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Editorial: Mortgage payment helps families in need

6:49 PM, May 21, 2013  |  Comments
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Helping out families during times of need can take many forms - from assisting with hospital bills to providing meals for a time-stressed family.

The nonprofit organization Spare Key helps by making one housing payment of up to $1,800 every 12 months for families that qualify.

That payment can make a huge difference for moms and dads looking to spend time away from work and in the hospital with a sick child.

"It was one less thing to worry about at the time," said Emma Slowinski, an English teacher at Ashwaubenon High School.

She and her husband, Michael, logged many hospital hours after their son Abraham was born in February. Born with a diaphragmatic hernia, Abraham had to undergo his first surgery eight days after he was born. More surgeries followed. He ended up staying in the hospital for three months.

The May mortgage that Spare Key paid provided "a little buffer while we try to figure our new situation out together," Emma Slowinski said. "It was a great program and it was really helpful to us."

The Slowinskis heard about the program from a social worker at the Mayo Clinic in Rochester, Minn., who recommended they apply for the housing payment.

The program is more well-known in Minnesota where it started in 1997. Usually referrals come from hospital social workers, said Erich Mische, executive director of Spare Key. He was the Green Bay area last week talking with area medical providers about the program.

Buy-in from the medical community is key because hospital social workers can recommend it to parents who might not know about the program or even realize they qualify for that type of aid.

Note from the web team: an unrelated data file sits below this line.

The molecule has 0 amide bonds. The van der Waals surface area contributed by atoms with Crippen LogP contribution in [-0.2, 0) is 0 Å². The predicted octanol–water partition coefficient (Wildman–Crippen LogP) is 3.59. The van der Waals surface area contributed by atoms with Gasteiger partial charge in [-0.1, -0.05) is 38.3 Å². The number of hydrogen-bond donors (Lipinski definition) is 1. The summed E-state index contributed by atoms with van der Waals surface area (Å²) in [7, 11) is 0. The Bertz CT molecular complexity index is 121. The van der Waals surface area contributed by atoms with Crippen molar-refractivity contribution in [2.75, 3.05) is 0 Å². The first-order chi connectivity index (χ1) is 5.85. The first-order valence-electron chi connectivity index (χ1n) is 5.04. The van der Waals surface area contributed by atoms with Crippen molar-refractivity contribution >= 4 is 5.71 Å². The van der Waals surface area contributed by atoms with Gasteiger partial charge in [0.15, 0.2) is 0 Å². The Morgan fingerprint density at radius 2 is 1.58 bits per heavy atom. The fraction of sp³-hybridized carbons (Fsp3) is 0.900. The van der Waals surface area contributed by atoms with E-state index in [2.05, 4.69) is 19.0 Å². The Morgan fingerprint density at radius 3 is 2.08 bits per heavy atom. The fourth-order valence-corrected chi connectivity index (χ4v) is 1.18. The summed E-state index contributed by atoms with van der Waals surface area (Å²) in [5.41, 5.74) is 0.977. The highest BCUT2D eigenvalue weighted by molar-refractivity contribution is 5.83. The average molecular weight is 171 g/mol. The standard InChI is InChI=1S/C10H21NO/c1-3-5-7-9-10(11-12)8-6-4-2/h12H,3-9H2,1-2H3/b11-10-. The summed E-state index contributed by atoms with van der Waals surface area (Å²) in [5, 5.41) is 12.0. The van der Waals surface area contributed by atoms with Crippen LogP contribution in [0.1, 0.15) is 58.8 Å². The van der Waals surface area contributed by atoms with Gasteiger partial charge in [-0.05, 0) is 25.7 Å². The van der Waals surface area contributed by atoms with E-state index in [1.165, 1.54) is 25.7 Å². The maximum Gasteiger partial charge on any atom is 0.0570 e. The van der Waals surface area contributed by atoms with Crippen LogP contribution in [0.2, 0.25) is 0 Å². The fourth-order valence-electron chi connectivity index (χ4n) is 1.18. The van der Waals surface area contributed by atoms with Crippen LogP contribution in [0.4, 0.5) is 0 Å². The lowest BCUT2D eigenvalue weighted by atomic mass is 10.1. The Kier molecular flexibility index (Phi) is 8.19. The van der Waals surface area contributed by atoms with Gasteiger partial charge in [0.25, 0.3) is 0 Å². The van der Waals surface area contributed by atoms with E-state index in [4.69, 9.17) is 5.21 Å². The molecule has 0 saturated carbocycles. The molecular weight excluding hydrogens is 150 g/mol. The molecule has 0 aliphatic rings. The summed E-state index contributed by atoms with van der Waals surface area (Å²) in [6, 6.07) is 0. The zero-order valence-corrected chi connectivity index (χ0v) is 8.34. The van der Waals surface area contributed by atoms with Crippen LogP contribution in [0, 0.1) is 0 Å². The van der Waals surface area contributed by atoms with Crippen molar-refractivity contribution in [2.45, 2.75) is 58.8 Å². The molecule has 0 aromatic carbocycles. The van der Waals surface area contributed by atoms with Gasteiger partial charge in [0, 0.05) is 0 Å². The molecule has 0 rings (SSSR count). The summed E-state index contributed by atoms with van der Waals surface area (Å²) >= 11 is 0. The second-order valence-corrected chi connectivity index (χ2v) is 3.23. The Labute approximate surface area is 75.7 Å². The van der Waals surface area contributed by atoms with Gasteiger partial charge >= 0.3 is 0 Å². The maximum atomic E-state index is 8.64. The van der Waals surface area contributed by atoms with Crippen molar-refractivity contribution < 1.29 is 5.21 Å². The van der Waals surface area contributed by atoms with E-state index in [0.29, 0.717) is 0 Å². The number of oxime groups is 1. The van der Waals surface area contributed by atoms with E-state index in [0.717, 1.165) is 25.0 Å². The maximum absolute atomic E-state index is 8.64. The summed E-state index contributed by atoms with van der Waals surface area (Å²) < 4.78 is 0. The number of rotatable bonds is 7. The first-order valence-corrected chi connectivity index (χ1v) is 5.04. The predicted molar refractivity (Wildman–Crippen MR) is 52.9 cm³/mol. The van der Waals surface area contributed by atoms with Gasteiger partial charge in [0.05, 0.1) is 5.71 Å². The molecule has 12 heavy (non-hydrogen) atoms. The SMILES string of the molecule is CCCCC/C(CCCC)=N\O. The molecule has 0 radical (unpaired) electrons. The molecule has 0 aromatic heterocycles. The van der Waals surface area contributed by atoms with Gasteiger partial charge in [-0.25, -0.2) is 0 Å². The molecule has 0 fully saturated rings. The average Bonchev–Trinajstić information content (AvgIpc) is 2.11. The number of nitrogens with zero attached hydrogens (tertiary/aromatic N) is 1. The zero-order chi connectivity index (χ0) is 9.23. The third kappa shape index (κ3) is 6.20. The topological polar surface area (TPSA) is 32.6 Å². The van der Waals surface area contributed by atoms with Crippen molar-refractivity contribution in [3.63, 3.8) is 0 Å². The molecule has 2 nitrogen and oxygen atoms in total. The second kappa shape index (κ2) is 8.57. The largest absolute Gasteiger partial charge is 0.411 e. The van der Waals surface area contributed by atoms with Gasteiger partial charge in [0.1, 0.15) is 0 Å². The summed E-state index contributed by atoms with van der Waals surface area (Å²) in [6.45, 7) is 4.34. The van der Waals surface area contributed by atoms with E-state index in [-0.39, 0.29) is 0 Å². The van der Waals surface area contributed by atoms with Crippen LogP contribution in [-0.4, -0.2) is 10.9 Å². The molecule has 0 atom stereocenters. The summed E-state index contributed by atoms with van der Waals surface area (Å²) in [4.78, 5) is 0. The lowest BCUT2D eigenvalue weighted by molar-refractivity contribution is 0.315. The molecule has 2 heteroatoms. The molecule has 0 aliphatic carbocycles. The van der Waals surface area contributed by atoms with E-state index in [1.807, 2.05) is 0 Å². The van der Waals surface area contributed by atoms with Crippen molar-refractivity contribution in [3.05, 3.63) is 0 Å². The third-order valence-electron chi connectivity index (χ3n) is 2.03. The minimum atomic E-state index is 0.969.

Spare Key is not meant to be a long-term solution, but it gives parents some breathing room. Parents are able to redirect that housing payment money to other bills or take time off work so they can be with their child, which is the goal of the program.

Parents can apply online and Mische said the process is simple, as Spare Key doesn't want to add to the mountain of paperwork families face during a hospitalization.

The program this year expanded into North Dakota, South Dakota and Wisconsin. Since it started in 1997, it has helped 1,800 families by making housing payments totaling $1.8 million. The funds come from private sources, Mische said, and about 76 to 77 percent of the money raised goes to families in need.

Many of the families Spare Key helps wouldn't be looking for assistance if not for the medical emergency. "The families we serve would typically not qualify for other programs out there," Mische said.

In other words, it helps those families that would slip through the cracks - earning too much for federal and state aid, but not well enough off to avoid some financial hardship.

We hope the area medical community helps get the word out about the program. Helping parents be there for their children is valuable assistance and should be encouraged.

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